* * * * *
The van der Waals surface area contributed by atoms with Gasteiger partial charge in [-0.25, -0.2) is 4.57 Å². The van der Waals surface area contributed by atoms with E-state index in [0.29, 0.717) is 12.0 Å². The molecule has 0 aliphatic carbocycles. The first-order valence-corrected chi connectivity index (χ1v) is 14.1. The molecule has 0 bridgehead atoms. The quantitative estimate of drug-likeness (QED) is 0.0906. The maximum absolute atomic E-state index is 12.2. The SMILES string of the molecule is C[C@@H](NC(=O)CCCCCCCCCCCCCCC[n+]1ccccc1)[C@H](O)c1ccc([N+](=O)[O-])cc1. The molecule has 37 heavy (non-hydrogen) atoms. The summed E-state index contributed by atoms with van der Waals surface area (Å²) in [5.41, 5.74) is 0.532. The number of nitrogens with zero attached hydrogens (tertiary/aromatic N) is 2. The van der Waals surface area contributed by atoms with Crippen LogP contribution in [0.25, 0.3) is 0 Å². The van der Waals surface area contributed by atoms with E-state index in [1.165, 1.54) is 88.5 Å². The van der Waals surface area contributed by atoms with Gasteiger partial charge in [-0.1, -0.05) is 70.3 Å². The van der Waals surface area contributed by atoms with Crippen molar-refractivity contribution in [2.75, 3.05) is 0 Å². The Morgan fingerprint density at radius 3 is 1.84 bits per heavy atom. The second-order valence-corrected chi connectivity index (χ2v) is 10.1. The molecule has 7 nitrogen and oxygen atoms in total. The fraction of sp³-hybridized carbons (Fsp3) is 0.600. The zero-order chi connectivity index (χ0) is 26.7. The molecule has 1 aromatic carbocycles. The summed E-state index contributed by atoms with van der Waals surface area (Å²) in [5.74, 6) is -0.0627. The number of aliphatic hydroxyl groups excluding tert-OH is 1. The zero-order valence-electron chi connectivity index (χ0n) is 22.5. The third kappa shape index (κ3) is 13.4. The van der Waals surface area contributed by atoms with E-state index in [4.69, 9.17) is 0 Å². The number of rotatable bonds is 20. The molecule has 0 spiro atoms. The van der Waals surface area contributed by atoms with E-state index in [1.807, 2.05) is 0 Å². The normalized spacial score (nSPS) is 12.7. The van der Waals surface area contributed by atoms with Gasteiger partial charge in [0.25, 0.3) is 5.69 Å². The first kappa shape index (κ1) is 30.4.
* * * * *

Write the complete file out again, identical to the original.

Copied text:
The van der Waals surface area contributed by atoms with Gasteiger partial charge in [-0.25, -0.2) is 4.57 Å². The van der Waals surface area contributed by atoms with E-state index in [0.29, 0.717) is 12.0 Å². The molecule has 0 aliphatic carbocycles. The first-order valence-corrected chi connectivity index (χ1v) is 14.1. The molecule has 0 bridgehead atoms. The quantitative estimate of drug-likeness (QED) is 0.0906. The maximum absolute atomic E-state index is 12.2. The SMILES string of the molecule is C[C@@H](NC(=O)CCCCCCCCCCCCCCC[n+]1ccccc1)[C@H](O)c1ccc([N+](=O)[O-])cc1. The molecule has 37 heavy (non-hydrogen) atoms. The summed E-state index contributed by atoms with van der Waals surface area (Å²) in [5.41, 5.74) is 0.532. The number of nitrogens with zero attached hydrogens (tertiary/aromatic N) is 2. The van der Waals surface area contributed by atoms with Crippen LogP contribution in [0.25, 0.3) is 0 Å². The van der Waals surface area contributed by atoms with E-state index in [1.165, 1.54) is 88.5 Å². The van der Waals surface area contributed by atoms with Gasteiger partial charge in [-0.1, -0.05) is 70.3 Å². The van der Waals surface area contributed by atoms with Crippen molar-refractivity contribution in [2.75, 3.05) is 0 Å². The Morgan fingerprint density at radius 3 is 1.84 bits per heavy atom. The second-order valence-corrected chi connectivity index (χ2v) is 10.1. The molecule has 7 nitrogen and oxygen atoms in total. The fraction of sp³-hybridized carbons (Fsp3) is 0.600. The zero-order chi connectivity index (χ0) is 26.7. The molecule has 1 aromatic carbocycles. The summed E-state index contributed by atoms with van der Waals surface area (Å²) in [5.74, 6) is -0.0627. The number of aliphatic hydroxyl groups excluding tert-OH is 1. The zero-order valence-electron chi connectivity index (χ0n) is 22.5. The third kappa shape index (κ3) is 13.4. The van der Waals surface area contributed by atoms with E-state index in [4.69, 9.17) is 0 Å². The number of rotatable bonds is 20. The molecule has 0 spiro atoms. The van der Waals surface area contributed by atoms with E-state index in [1.807, 2.05) is 0 Å². The normalized spacial score (nSPS) is 12.7. The van der Waals surface area contributed by atoms with Gasteiger partial charge in [0.25, 0.3) is 5.69 Å². The first kappa shape index (κ1) is 30.4.